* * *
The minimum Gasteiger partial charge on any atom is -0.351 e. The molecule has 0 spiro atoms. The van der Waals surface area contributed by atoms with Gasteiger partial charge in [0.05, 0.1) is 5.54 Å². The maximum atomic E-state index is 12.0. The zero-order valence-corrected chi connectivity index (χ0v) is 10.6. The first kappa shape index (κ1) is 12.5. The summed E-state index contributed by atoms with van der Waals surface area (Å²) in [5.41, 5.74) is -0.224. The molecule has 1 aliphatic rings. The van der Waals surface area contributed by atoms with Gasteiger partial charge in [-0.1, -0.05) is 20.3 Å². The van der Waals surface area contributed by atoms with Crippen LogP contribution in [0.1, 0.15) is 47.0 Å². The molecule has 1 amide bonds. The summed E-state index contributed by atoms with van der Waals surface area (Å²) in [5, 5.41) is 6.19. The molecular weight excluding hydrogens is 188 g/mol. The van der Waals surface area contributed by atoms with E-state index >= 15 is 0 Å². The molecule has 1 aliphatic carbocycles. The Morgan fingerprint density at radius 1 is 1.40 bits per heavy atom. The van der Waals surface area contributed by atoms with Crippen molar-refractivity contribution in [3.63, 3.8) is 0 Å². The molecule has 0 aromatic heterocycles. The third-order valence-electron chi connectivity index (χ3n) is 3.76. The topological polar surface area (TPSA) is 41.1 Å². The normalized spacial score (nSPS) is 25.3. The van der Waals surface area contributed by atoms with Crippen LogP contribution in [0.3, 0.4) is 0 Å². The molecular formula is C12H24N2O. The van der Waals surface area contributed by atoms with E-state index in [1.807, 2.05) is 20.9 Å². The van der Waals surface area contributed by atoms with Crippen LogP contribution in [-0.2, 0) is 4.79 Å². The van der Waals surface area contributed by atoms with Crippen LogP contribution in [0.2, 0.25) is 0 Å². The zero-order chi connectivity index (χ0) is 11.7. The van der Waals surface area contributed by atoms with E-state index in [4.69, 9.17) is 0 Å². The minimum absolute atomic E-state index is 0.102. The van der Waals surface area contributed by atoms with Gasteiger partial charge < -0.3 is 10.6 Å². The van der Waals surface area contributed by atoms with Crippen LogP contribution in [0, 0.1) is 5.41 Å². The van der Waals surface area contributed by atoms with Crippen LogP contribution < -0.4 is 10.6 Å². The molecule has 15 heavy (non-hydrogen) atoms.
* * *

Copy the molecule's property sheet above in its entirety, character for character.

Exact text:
The minimum Gasteiger partial charge on any atom is -0.351 e. The molecule has 0 spiro atoms. The van der Waals surface area contributed by atoms with Gasteiger partial charge in [0.05, 0.1) is 5.54 Å². The maximum atomic E-state index is 12.0. The zero-order valence-corrected chi connectivity index (χ0v) is 10.6. The first kappa shape index (κ1) is 12.5. The summed E-state index contributed by atoms with van der Waals surface area (Å²) in [5.41, 5.74) is -0.224. The molecule has 1 aliphatic rings. The van der Waals surface area contributed by atoms with Gasteiger partial charge in [-0.1, -0.05) is 20.3 Å². The van der Waals surface area contributed by atoms with Crippen LogP contribution in [0.1, 0.15) is 47.0 Å². The molecule has 1 amide bonds. The summed E-state index contributed by atoms with van der Waals surface area (Å²) in [5, 5.41) is 6.19. The molecular weight excluding hydrogens is 188 g/mol. The van der Waals surface area contributed by atoms with E-state index >= 15 is 0 Å². The molecule has 1 aliphatic carbocycles. The Morgan fingerprint density at radius 1 is 1.40 bits per heavy atom. The van der Waals surface area contributed by atoms with Crippen molar-refractivity contribution in [3.63, 3.8) is 0 Å². The molecule has 0 aromatic heterocycles. The third-order valence-electron chi connectivity index (χ3n) is 3.76. The topological polar surface area (TPSA) is 41.1 Å². The normalized spacial score (nSPS) is 25.3. The van der Waals surface area contributed by atoms with Crippen LogP contribution in [0.3, 0.4) is 0 Å². The molecular formula is C12H24N2O. The van der Waals surface area contributed by atoms with E-state index in [1.807, 2.05) is 20.9 Å². The van der Waals surface area contributed by atoms with Crippen LogP contribution in [-0.2, 0) is 4.79 Å². The van der Waals surface area contributed by atoms with Crippen LogP contribution in [0.2, 0.25) is 0 Å². The zero-order chi connectivity index (χ0) is 11.7. The van der Waals surface area contributed by atoms with E-state index in [4.69, 9.17) is 0 Å². The minimum absolute atomic E-state index is 0.102. The van der Waals surface area contributed by atoms with Gasteiger partial charge < -0.3 is 10.6 Å². The van der Waals surface area contributed by atoms with Crippen LogP contribution in [0, 0.1) is 5.41 Å². The van der Waals surface area contributed by atoms with Crippen LogP contribution < -0.4 is 10.6 Å². The molecule has 15 heavy (non-hydrogen) atoms.